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We’ve made enough plastic trash to bury Manhattan under 2-miles of the stuff

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Whether you get an iced latte to-go in the morning, your restaurant leftovers in a plastic takeaway container, or forget to take a reusable bags to the store, there are numerous ways disposable plastic  adds up –  and that is a huge problem. According to the first global analysis of the production of plastics, humans now produce more plastic than anything else and, as a result, have created 8.3 billion tonnes of the stuff since the 1950s. If the trend continues, humans will eventually bury the planet in plastics, which require hundreds — if not thousands — of years to decompose.

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The study was published in Science Advances and unearthed some dizzying facts. For instance, around 79 percent of the plastic produced ends up in landfills, where it is simply buried and forgotten. Additionally, a large percentage of this waste goes into the oceans where it contaminates the environment, often times poisons or chokes wildlife, and breaks down into tiny pieces, which later collect in giant convergences such as the Great Pacific Garbage Patch. The study also found that only 9 percent of all plastics are recycled, and a further 12 percent are incinerated. “The only way to permanently eliminate plastic waste” is to burn or melt it down, the authors wrote. “Thus, near-permanent contamination of the natural environment with plastic waste is a growing concern.”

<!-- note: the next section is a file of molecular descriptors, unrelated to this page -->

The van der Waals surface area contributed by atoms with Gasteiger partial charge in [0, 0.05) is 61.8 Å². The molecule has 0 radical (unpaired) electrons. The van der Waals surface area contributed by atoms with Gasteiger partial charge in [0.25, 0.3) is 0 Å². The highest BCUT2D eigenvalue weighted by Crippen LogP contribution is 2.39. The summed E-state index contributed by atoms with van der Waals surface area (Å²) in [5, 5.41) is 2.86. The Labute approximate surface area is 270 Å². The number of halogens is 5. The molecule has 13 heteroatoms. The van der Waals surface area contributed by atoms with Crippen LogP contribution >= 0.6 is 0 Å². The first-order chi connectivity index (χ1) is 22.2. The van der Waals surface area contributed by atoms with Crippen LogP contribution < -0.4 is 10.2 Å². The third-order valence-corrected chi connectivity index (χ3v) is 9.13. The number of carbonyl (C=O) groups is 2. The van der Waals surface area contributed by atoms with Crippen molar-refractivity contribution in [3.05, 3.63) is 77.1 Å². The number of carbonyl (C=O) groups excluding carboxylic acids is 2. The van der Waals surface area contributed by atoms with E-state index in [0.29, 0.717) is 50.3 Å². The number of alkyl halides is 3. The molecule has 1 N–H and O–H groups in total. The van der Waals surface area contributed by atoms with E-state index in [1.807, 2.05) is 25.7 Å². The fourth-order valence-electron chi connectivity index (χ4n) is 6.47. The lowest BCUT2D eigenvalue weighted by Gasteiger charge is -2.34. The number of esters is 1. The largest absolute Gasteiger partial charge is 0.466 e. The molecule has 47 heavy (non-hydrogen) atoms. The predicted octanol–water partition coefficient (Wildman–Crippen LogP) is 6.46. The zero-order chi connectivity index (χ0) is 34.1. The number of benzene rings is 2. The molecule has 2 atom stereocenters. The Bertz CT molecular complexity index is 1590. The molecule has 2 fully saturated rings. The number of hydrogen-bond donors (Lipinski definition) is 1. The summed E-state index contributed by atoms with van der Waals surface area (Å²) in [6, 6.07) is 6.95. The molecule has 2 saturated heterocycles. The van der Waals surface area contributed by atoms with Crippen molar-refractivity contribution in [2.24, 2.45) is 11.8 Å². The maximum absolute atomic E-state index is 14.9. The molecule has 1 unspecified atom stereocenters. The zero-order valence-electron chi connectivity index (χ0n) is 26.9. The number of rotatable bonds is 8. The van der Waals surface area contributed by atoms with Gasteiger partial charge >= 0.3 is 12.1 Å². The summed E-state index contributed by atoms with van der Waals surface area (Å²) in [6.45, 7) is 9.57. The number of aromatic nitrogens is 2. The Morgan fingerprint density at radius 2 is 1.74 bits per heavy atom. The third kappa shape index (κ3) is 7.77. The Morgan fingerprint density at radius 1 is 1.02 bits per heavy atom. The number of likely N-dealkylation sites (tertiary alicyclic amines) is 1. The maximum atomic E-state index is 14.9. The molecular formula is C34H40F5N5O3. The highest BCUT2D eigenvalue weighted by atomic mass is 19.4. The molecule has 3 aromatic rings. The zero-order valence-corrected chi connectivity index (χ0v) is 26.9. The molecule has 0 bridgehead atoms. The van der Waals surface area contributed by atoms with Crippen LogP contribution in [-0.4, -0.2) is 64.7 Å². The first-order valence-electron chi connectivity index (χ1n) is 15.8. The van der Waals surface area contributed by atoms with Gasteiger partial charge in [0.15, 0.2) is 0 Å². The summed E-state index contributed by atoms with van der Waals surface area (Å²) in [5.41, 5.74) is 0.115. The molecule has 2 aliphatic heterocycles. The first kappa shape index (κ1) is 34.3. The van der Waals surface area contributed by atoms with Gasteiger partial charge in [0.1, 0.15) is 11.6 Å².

For the study, the researchers looked at various kinds of plastics, from resin to fibers. They deduced that production has increased from around 2 million tonnes (2.2 m tons) a year in 1950 to an astonishing 400 million tonnes (440 m tons) in 2015. Plastic is now the most produced man-made material, with the exception of items such as steel and cement. However, unlike those two industrial materials which are put to use for decades, plastic is single-use, therefore, is most often discarded right away.

The researchers make it clear that while it is not plausible to completely eliminate plastic from the modern world, production and use needs to decrease dramatically to benefit the ecosystem as a whole. “Most plastics don’t biodegrade in any meaningful sense, so the plastic waste humans have generated could be with us for hundreds or even thousands of years,” said Jenna Jambeck, who co-authored the study. “Our estimates underscore the need to think critically about the materials we use and our waste management practices.” The advice is spot-on, considering a recent paper found the micro plastics were present in every marine animal which was sampled in Australia — even those thought to be inaccessible.

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Related: Scotland bans plastic bags, spares landfill 650 million bags in just one year

To reduce your dependence on plastic, you can buy whole, unprocessed foods and biodegradable soaps in bulk and keep them in mason jars at home, remember to take your reusable bags to the grocery store and farmer’s market and take advantage of thrift store offerings (or similar apps which connect you with second-hand goods) to reduce waste and needless packaging. Making this effort will help reduce the amount of plastic in the environment and, as a result, ensure a habitable environment exists for future generations.